As I wrote in response to Cynic's recent post, there's a part of me that wouldn't mind if my students faced a high-stakes assessment conducted by someone other than me, since that would allow us to work toward a common goal rather than get into wrangles over grades. And I might well be better off being assessed on the basis of students' actual progress rather than on how they feel about the class. But the stakes really would have to be at least as high or higher for them as for me (which I don't think is the case for most of the NCLB testing, at least not in the short term), or I wouldn't want to be held responsible for their results. And while I believe it is possible to identify and share best practices, Wiener's vision sounds a bit too reductionist and formula-driven for me. I'm not sure good teaching, any more than the sort of complex learning described by Brady in the first article, can be so easily measured.


  1. What I fear is that with increased testing comes (seemingly) inevitable cheating, and then more restrictions on education, because if students fail to reach standards, it must ALWAYS be the fault of the teachers, right?

    And in some disciplines, standardized assessment (which would be ideal for outsourced grading), just don't cut it. How does one, for example, assess a campus project that only people on that campus know about, or a piece of art created by students for a specific purpose known only to that class? Since I teach writing, some of my final projects are not traditional research papers, but are a culmination of a series of projects students have worked on the whole year in a sequence of courses. How does one grade work that one hasn't been privy to all year? Maybe my assumption that only standardized assessments are able to be outsourced is an erroneous one.

    It starts from way before we ever get them, doesn't it, CC?

  2. @Cynic: yes, I'm pretty sure that only standardized assessments can be outsourced. Admittedly, there are a few standardized assessment tools that are, as far as I can tell, pretty good; the AP and IB tests come to mind. But they're expensive to administer and grade, and, at least in the case of the APs, are graded by bringing a bunch of people who teach the class together in a centralized place for pre-grading and ongoing norming. Even then the results aren't perfect. And the tales we hear from those who worked in standardized-test-grading mills make it clear that even when teachers don't cheat, the results of less carefully-graded tests are suspect.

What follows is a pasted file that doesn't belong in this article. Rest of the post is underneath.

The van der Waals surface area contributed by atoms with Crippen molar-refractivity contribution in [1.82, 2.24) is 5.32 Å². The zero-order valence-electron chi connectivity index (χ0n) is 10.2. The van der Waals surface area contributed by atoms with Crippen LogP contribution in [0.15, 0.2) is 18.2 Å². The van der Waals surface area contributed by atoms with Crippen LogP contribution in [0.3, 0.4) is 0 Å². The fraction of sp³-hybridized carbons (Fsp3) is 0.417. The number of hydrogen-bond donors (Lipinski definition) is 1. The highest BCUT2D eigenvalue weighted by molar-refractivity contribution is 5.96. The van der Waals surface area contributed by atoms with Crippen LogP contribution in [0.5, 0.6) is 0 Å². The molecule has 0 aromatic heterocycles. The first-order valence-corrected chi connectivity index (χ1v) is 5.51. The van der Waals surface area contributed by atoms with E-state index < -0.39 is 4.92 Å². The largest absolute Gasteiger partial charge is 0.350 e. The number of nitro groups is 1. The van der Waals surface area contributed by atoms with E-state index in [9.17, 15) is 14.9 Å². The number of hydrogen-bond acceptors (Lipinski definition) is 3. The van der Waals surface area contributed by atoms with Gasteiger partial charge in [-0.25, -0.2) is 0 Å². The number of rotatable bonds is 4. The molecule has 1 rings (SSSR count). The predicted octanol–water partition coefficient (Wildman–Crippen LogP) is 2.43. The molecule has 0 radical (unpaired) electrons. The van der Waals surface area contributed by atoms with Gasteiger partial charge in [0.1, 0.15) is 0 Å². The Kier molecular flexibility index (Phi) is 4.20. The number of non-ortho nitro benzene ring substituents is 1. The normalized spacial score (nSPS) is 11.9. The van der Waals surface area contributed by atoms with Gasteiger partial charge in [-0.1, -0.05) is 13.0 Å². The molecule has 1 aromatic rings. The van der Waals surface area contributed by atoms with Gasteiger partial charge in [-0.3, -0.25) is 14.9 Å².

And yes, we're increasingly getting students who have been almost exclusively been "assessed" this way throughout their K-12 careers, leaving us in much the same position as Rogers-Martin: pointing out that our supposedly competent, or even expectation-exceeding, students are anything but.

    I fear that within a generation, if not already, being taught by a professor who designs and grades his/her own assignments regularly adjusting approaches as students' needs change (or even by a group of colleagues who work together on either or both tasks) is going to be a luxury limited to the very rich (and a few fortunate scholarship recipients).

  3. I just finished the summer "B" session, teaching calculus I. Summer sessions of this class are always "interesting" since you get two general levels in terms of the abilities of students: those who can handle the material and then some; those who are taking the course for the third time.

    I had one student who withdrew from the class after the second week into the five week semester. She needed a signature from me on a withdrawal form and when I met her before class in the department office, she told me that she believed that she was prepared for the course (she received an "A" in pre-calculus) but realized that, by the second day of my class, which was at that point a review of pre-calculus, that she was not prepared.

    Not only was she not prepared, she realized, but, her instructor in pre-calc did not even finish the list of topics on the syllabus. He was, as she said, a really nice guy and a very lenient grader and everyone likes him. He gets great reviews on ratemyprofessors and people take his class because of this.

    I, on the other hand, am universally hated on the same site because I am not a lenient grader and I give "ridiculously hard" exams. However, the one thing I always tell my students is: the next course they take, if a topic covered depends on material I was supposed to teach, they will be prepared. If Prof. X asks little Jane Doe why she can't integrate a function by substitution, she is not going to answer "Prof. Humungous never taught us that!"